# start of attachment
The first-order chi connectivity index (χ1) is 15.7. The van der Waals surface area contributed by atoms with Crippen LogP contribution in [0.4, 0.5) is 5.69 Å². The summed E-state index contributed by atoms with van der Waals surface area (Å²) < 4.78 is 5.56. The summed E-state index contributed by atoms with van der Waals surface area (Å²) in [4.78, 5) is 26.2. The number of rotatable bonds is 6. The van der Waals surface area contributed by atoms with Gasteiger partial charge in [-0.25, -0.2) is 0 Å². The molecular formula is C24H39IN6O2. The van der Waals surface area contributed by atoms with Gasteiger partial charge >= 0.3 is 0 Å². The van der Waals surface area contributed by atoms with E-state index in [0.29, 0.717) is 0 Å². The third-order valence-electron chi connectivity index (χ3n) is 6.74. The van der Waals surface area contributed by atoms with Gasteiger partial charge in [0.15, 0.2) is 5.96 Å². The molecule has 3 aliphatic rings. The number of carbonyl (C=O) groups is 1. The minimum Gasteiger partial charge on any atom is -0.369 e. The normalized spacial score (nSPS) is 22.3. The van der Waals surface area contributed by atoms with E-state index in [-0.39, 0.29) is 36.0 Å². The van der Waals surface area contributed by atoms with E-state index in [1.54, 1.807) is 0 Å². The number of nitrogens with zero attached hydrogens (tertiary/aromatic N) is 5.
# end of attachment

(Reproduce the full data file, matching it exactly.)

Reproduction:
The first-order chi connectivity index (χ1) is 15.7. The van der Waals surface area contributed by atoms with Crippen LogP contribution in [0.4, 0.5) is 5.69 Å². The summed E-state index contributed by atoms with van der Waals surface area (Å²) < 4.78 is 5.56. The summed E-state index contributed by atoms with van der Waals surface area (Å²) in [4.78, 5) is 26.2. The number of rotatable bonds is 6. The van der Waals surface area contributed by atoms with Gasteiger partial charge in [-0.25, -0.2) is 0 Å². The molecular formula is C24H39IN6O2. The van der Waals surface area contributed by atoms with Gasteiger partial charge >= 0.3 is 0 Å². The van der Waals surface area contributed by atoms with E-state index in [0.29, 0.717) is 0 Å². The third-order valence-electron chi connectivity index (χ3n) is 6.74. The van der Waals surface area contributed by atoms with Gasteiger partial charge in [0.15, 0.2) is 5.96 Å². The molecule has 3 aliphatic rings. The number of carbonyl (C=O) groups is 1. The minimum Gasteiger partial charge on any atom is -0.369 e. The normalized spacial score (nSPS) is 22.3. The van der Waals surface area contributed by atoms with E-state index in [-0.39, 0.29) is 36.0 Å². The van der Waals surface area contributed by atoms with E-state index in [1.54, 1.807) is 0 Å². The number of nitrogens with zero attached hydrogens (tertiary/aromatic N) is 5.